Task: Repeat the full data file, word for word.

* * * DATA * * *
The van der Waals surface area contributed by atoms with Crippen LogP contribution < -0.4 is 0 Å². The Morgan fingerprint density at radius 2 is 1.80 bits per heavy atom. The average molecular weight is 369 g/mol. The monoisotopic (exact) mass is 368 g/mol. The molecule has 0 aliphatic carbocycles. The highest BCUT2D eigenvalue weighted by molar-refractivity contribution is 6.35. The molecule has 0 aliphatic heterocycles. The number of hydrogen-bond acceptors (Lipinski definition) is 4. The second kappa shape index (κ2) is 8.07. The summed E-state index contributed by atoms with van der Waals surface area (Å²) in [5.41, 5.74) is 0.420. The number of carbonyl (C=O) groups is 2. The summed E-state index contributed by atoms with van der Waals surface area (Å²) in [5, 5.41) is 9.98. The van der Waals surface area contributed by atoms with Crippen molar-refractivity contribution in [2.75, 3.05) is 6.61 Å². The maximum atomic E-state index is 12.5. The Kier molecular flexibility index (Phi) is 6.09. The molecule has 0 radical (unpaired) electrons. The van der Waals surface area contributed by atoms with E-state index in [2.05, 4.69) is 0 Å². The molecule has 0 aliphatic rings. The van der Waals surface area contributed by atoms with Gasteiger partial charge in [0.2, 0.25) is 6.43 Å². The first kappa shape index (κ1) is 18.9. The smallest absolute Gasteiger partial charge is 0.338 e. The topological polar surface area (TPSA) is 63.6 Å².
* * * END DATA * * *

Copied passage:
The van der Waals surface area contributed by atoms with Crippen LogP contribution < -0.4 is 0 Å². The Morgan fingerprint density at radius 2 is 1.80 bits per heavy atom. The average molecular weight is 369 g/mol. The monoisotopic (exact) mass is 368 g/mol. The molecule has 0 aliphatic carbocycles. The highest BCUT2D eigenvalue weighted by molar-refractivity contribution is 6.35. The molecule has 0 aliphatic heterocycles. The number of hydrogen-bond acceptors (Lipinski definition) is 4. The second kappa shape index (κ2) is 8.07. The summed E-state index contributed by atoms with van der Waals surface area (Å²) in [5.41, 5.74) is 0.420. The number of carbonyl (C=O) groups is 2. The summed E-state index contributed by atoms with van der Waals surface area (Å²) in [5, 5.41) is 9.98. The van der Waals surface area contributed by atoms with Crippen molar-refractivity contribution in [2.75, 3.05) is 6.61 Å². The maximum atomic E-state index is 12.5. The Kier molecular flexibility index (Phi) is 6.09. The molecule has 0 radical (unpaired) electrons. The van der Waals surface area contributed by atoms with E-state index in [2.05, 4.69) is 0 Å². The molecule has 0 aliphatic rings. The van der Waals surface area contributed by atoms with Gasteiger partial charge in [0.2, 0.25) is 6.43 Å². The first kappa shape index (κ1) is 18.9. The smallest absolute Gasteiger partial charge is 0.338 e. The topological polar surface area (TPSA) is 63.6 Å².